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“Sometimes I’ll hear an idea without even having the guitar in my hand,
so then it’s just a matter of finding it on the fretboard,” says Andy McKee.
Your acoustic playing is your trademark. How did it feel to introduce your electric side?
It was kind of liberating and fun. It reminded me of when I was younger, and it’s a completely different approach for me, just trying to play those nice melodic lines on electric guitar is very different from trying to cover all the bases on an acoustic guitar. You have a bit more control over what you’re saying in the melody and how you’re expressing it. And you’ve got the whammy bar and all the different ways you can manipulate the melody.
What guitars did you use on “Lumine” and how did you get the electric sound?
The acoustic guitar is the baritone again, and it’s the same one I used for “Mythmaker”—a Greenfield G4B.2. The tuning for the acoustic is G#–E–G#–B–E–B, and there’s a capo on the 3rd fret. On the electric, I used a Music Man LIII through a Fender G-DEC practice amp. It’s preset 8, if I’m not mistaken, a kind of Eric Johnson sound.
The solo piano piece, “June,” was even more of a surprise.
I wrote it just last year. It’s dedicated to my maternal grandmother, who sadly passed away before I met her. To be totally clear, sadly, she committed suicide. I was thinking about that subject and my grandmother who I never met, and it’s just a sad thing. So it’s dedicated to her memory and just the sadness that people can experience. It’s unfortunate that people get so depressed or so down that it happens, but that’s where it came from.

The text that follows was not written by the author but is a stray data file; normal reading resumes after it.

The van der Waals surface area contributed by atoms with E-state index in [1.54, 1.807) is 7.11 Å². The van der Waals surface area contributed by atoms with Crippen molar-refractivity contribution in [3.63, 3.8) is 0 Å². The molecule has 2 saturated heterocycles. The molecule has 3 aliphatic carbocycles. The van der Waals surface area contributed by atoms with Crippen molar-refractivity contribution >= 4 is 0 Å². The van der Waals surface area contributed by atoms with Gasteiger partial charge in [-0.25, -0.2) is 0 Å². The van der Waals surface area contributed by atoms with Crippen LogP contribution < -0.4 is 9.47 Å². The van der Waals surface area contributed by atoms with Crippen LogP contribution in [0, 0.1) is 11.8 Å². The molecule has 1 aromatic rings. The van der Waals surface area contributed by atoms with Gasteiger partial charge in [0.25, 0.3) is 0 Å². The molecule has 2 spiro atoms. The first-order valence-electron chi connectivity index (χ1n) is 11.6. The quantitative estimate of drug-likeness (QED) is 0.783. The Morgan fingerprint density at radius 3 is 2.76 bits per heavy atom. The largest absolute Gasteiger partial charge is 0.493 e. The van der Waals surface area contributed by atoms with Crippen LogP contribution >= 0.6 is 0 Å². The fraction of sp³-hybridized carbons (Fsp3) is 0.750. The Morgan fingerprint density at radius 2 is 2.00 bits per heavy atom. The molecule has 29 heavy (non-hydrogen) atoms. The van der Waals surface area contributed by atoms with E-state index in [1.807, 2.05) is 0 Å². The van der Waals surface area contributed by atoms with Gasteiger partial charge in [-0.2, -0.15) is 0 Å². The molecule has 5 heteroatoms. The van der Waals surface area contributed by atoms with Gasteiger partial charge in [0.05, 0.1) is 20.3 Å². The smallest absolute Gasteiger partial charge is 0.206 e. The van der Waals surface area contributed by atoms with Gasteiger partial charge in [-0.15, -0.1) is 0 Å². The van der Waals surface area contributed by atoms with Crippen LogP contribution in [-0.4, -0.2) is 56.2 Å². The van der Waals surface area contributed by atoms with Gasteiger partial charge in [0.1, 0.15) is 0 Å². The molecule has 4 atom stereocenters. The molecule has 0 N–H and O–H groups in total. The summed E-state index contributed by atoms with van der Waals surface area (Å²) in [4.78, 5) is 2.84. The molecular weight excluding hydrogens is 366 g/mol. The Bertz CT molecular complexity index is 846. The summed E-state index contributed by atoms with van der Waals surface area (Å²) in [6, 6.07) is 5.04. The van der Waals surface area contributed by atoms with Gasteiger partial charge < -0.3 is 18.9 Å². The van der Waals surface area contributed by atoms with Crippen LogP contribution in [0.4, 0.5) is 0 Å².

Andy McKee performs “Mythmaker,” the title track off his new EP, and showcases his aggressive acoustic attack on his Greenfield GFB.2.
Do you ever play something on the guitar and try to learn it on the piano, or write something on the piano and try to bring it to the guitar?
I’ve come up with an idea on piano and put it on the guitar. It’s more of an exercise, I guess. Come up with a line on the piano and try it on the guitar—that kind of thing. But my approach on both instruments is the same. I know a fair amount about theory and chord construction and things like that, but when I’m writing, I try to use my ear and let things happen as naturally as I can.
How do you maintain and develop your techniques? Are you still developing new ones?
I don’t really try to develop new ideas spontaneously. If a new technique comes up, it’s because I’m trying to make something happen that I’m hearing in my head. I definitely learned a lot of different techniques just from listening to guys like Michael Hedges and Don Ross and Preston Reed. I can’t really say I’m this great technique pioneer in any way, but I learned a lot from those guys and tried to use those techniques to write the music that I want and the music I hear in my head.
Is a full-length album in the works?
I’m trying to stick to this idea of releasing EPs, like four or five songs, and doing that more frequently, rather than waiting so long to put an album together. We’re so used to getting new things so rapidly with the internet. I think getting new music out faster is the most important thing right now.